It is necessary to be selective in terminology to describe a particular perception of events and I wish to address what I have chosen to term pragmatic feminism, theoretical feminism and gendered interpretation. In regard to the latter, I particularly want to address what I perceive to be inaccurate and unhelpful gendered pursuit of interpretation of the factual matrices of Equity and Trusts cases simply to advance a feminist polemic. I hope that it is not too controversial to say that most feminist legal writing is based on re-vision. Re-vision is defined in Feminist Perspectives: Philosophical Essays On Method and Morals as:
…a painstaking scrutiny and explication of the reasons for the hegemony of certain theoretical principles, and an exploration of how structures of thought and action might be transformed if they were considered from a radically different perspective
I am wholly in favour of a feminist re-vision of the law in order to achieve pragmatic reform. Colleagues, both past and present, see a different dimension of feminist re-vision. They see a significant purpose of re-vision as being a deconstruction of the law and its maleness and a highlighting of the flaws in the perception that law is gender neutral. I doubt the utility of some of this work. At best, it should be subordinated to the primary purpose of achieving pragmatic reform. My perception is that, with one or two exceptions, legal feminist writings in England are largely confined to deconstruction, with the emphasis on overly theoretical and generalized critiques.
Two noteworthy exceptions are Wong's essay, ‘Property Rights For Home-Sharers: Equity Versus A Legislative Framework’ in Feminist Perspectives on Equity and Trusts and Fehlberg's study of Sexually Transmitted Debt. In the former, which is written with an avowedly feminist perspective, Wong examines the possibility of introducing legislation in English law along the lines of New South Wales legislation, the De Facto Relationships Act 1984 and the Property (Relationships) Act 1984, in order to adjust the property rights of cohabitants on the breakdown of a relationship. Fehlberg's work on the surety experience is not presented from any feminist perspective. Her conclusions as to how better protection can be given to sureties offers some pragmatic suggestions, some of which, albeit incidentally, have been adopted by the House of Lords in the latest decision on women acting as sureties (although not confined to women), Royal Bank of Scotland v. Etridge (No 2). Fehlberg's empirical study and pragmatic suggestions provide an excellent contribution to the literature of the English law of Equity and Trusts. Fehlberg is Australian and this brings me to instances of pragmatic feminism in other jurisdictions.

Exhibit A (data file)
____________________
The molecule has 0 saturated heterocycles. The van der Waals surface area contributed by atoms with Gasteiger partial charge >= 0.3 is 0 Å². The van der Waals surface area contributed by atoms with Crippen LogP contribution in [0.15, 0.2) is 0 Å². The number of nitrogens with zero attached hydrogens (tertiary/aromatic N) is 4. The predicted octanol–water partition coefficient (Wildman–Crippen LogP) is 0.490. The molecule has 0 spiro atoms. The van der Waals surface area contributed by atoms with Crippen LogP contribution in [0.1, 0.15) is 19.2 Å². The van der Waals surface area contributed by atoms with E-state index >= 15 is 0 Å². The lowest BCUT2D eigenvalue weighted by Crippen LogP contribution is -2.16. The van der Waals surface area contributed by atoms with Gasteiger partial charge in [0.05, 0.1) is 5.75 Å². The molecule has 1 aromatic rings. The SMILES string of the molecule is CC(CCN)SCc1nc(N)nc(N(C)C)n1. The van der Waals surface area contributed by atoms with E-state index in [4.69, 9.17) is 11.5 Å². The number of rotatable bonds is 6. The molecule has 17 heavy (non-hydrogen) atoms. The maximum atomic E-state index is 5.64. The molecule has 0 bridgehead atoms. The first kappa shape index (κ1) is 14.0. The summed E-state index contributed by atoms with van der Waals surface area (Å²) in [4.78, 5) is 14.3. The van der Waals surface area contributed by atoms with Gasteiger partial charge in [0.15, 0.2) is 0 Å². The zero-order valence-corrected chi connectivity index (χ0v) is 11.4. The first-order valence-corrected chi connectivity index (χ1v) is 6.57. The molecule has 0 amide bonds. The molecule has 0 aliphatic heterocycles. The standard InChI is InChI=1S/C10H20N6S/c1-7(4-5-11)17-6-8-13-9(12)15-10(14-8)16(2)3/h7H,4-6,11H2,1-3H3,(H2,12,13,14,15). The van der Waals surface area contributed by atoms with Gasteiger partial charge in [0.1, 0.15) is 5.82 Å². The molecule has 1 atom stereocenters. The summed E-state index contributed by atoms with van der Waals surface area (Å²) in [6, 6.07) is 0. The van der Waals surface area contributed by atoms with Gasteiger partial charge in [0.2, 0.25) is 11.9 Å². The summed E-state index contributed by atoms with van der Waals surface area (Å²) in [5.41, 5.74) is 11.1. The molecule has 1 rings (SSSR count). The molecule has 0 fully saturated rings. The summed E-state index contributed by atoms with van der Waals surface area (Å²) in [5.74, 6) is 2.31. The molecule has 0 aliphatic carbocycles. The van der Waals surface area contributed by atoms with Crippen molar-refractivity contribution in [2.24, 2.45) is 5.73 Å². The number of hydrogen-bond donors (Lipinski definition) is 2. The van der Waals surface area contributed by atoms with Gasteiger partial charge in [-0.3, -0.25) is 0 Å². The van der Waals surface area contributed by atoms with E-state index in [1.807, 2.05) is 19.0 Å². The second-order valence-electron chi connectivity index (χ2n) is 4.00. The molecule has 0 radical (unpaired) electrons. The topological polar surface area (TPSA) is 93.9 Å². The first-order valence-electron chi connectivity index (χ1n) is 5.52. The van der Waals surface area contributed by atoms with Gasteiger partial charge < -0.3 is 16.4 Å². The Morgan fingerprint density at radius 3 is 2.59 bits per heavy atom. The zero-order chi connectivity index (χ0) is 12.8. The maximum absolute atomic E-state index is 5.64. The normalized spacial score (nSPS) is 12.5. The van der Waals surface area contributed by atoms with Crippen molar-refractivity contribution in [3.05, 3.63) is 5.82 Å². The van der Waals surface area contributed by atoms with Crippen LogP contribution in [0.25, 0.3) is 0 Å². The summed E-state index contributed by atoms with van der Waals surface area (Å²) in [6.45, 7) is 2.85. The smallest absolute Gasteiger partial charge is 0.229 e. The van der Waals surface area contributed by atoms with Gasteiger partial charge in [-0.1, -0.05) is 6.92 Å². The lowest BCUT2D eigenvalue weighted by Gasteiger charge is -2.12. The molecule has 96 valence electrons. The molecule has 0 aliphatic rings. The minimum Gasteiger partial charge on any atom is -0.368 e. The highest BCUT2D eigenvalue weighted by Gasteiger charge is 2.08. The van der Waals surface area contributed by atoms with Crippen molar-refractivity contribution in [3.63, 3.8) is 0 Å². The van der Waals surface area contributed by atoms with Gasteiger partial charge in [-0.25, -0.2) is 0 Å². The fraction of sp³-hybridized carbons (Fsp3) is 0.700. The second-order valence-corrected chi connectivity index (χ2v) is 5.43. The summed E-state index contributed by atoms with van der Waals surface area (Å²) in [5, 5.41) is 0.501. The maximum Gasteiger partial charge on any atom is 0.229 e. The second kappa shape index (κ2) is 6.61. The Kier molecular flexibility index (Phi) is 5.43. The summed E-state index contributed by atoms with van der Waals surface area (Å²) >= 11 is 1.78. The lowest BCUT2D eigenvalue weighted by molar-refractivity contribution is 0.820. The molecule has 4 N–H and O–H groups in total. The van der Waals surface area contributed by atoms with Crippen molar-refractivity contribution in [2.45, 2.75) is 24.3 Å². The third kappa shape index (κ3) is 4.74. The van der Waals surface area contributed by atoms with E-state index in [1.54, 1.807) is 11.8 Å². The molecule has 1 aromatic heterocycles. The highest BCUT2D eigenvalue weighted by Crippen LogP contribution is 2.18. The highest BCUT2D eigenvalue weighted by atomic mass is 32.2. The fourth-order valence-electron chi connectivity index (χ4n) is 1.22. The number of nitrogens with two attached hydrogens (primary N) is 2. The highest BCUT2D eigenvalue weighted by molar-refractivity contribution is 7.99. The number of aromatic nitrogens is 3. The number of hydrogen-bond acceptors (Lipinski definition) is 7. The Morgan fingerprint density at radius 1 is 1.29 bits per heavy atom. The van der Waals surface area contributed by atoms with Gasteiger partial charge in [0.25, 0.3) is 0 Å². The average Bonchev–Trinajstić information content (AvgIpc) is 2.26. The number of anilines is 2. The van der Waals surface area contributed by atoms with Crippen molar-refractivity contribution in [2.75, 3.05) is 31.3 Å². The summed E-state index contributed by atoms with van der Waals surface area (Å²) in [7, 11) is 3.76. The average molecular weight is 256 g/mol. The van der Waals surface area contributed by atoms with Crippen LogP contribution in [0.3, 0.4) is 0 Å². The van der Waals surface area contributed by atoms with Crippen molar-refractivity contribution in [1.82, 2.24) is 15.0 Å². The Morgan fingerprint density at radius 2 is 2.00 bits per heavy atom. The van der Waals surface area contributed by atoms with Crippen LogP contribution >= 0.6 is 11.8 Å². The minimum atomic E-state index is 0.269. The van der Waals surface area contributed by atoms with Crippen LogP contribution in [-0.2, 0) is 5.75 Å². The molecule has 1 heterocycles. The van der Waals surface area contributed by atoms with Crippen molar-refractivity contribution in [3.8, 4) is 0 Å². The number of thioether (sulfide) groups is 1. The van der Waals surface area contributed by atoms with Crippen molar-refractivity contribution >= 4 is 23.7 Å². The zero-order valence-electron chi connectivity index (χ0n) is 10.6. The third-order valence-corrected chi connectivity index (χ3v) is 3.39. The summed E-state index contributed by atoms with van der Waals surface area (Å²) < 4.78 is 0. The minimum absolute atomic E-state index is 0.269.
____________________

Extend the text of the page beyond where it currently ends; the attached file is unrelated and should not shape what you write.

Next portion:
Amongst articles that I could find which suggest some impacting of feminist legal writers on substantive law reform, I have found difficulty with Charlesworth, Chinkin and Wright on International Law and Kornhauser on Taxation. I know too little of either substantive legal subject to make constructive comment. That has led my research to rape, sexual discrimination, pornography, tort, women in the legal process, debt, contract and, finally, equity.
Scheppele, when reviewing a book by Estrich, Real Rape: How the Legal System Victimizes Women who Say No, explains how the rape law movement of the 1970s and 1980s led to state after state in America enacting new rape statutes in order to end the second class treatment of rape victims. According to Scheppele's view, Estrich's book points to further reform by changes in definitions of the words used in statutes. She cites Estrich's book at pp 102-103: